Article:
Theory Studies: Archetypical Workplace Practices In Contemporary Interior Design

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This thesis focuses on identifying, classifying and naming of unnamed workplace archetypes in contemporary interiors that are derived from reiterative historical designs. The study is a component of the Intypes (Interior Archetypes) Research and Teaching Project established in 1997 at Cornell University. An Intype is an ideal example of a historically determined design strategy from which similar models are derived, emulated or reiterated. The modern office develops in the late 19th century and has demonstrated significant design evolutions throughout its short history, spanning little over one century. While much research has been done on the design of workplace environments, there exists a large disconnect between the study of workplaces from a management or environmental psychology perspective and a purely aesthetic or stylistic perspective. Additionally, a comprehensive knowledge of workplace design strategy is rarely integrated into professional practice, nor is it part of most design curriculums. This study creates a typology of the professional design practices of workplace environments. The study identifies and documents workplace design strategies that are repeated through time. A vocabulary for teaching and comparative analysis is created through this study and offers practice-based research in the hopes of encouraging greater design discourse and criticism in academia as well as professional practice. Ten workplace Intypes are discussed in this thesis. Five previously identified Intypes are reexamined and applied to the workplace setting - Slat, Frame, Marching Order, White Box, and Light Seam. Five new workplace-specific Intypes were identified and named - 1 Bar 2, Face to Face, Incubate, Pompidou, and Dual Desk. Each typology was examined through a comprehensive survey of primary and secondary sources and describes a practice's characteristics traced back historically. Most of the Intypes trace back to the mid-20th century when office spaces began receiving significantly more attention in trade publications. One Intype, Marching Order, may be traced back to the earliest days of modern office design. All identified Intypes remain relevant in current workplace design practice. The workplace Intypes developed in this thesis encompass numerous aspects of the office environment including material, lighting, object, and spatial applications. In addition to this thesis, Workplace Intypes will be disseminated through the free and open website - - a web-based research and teaching site that makes design history and contemporary practice accessible to academics, professional and students. ii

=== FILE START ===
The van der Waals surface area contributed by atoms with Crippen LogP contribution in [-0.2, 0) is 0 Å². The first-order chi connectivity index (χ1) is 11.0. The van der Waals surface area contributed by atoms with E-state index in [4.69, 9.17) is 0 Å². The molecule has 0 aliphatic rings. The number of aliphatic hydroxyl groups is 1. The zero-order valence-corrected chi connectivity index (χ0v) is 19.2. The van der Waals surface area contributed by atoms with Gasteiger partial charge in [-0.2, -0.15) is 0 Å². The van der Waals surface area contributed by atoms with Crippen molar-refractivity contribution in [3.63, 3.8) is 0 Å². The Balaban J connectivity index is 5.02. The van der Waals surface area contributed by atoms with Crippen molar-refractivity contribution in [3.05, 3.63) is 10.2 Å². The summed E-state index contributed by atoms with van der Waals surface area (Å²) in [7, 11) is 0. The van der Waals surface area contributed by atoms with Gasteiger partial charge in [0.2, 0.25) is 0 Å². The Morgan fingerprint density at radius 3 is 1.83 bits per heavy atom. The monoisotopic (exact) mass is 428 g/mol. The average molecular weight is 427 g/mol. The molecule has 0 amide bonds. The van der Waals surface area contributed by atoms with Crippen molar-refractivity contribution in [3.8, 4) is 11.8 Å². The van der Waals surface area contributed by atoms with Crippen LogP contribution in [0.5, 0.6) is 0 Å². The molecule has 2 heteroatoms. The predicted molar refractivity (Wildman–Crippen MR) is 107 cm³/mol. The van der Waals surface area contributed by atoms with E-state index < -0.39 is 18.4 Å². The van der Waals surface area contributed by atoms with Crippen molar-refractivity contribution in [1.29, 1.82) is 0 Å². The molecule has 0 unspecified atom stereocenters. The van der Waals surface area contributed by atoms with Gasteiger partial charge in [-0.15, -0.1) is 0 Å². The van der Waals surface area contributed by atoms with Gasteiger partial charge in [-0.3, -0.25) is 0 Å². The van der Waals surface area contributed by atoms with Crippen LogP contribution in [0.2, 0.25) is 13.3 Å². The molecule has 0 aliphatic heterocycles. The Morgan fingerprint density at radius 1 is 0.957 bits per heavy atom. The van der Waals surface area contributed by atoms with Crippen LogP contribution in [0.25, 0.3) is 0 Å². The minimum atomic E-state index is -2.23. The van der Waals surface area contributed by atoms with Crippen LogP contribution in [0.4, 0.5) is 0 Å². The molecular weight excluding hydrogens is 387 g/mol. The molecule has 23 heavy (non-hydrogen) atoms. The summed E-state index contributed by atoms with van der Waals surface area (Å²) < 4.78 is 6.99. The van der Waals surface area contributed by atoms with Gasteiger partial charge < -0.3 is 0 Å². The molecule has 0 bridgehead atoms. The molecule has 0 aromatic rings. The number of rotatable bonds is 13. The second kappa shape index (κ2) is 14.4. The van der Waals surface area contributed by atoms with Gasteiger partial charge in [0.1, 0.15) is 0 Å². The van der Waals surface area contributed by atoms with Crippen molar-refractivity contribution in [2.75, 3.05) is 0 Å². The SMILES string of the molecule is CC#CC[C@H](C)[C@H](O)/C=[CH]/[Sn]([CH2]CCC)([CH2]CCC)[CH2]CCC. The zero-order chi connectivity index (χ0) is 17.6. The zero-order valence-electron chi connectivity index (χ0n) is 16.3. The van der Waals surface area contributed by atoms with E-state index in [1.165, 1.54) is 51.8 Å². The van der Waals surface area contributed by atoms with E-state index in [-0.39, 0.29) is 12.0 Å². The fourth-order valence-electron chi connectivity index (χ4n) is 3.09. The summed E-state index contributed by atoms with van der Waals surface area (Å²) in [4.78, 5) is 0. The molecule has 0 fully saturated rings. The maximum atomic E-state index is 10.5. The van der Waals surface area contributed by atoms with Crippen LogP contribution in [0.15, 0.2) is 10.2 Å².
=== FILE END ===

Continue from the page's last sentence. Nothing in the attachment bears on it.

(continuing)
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Design & Environmental Analysis; Intypes; Interior Design


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Jennings, Jan

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Hua, Ying
Gibson, Kathleen Joan

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M.A., Design

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Master of Arts

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dissertation or thesis

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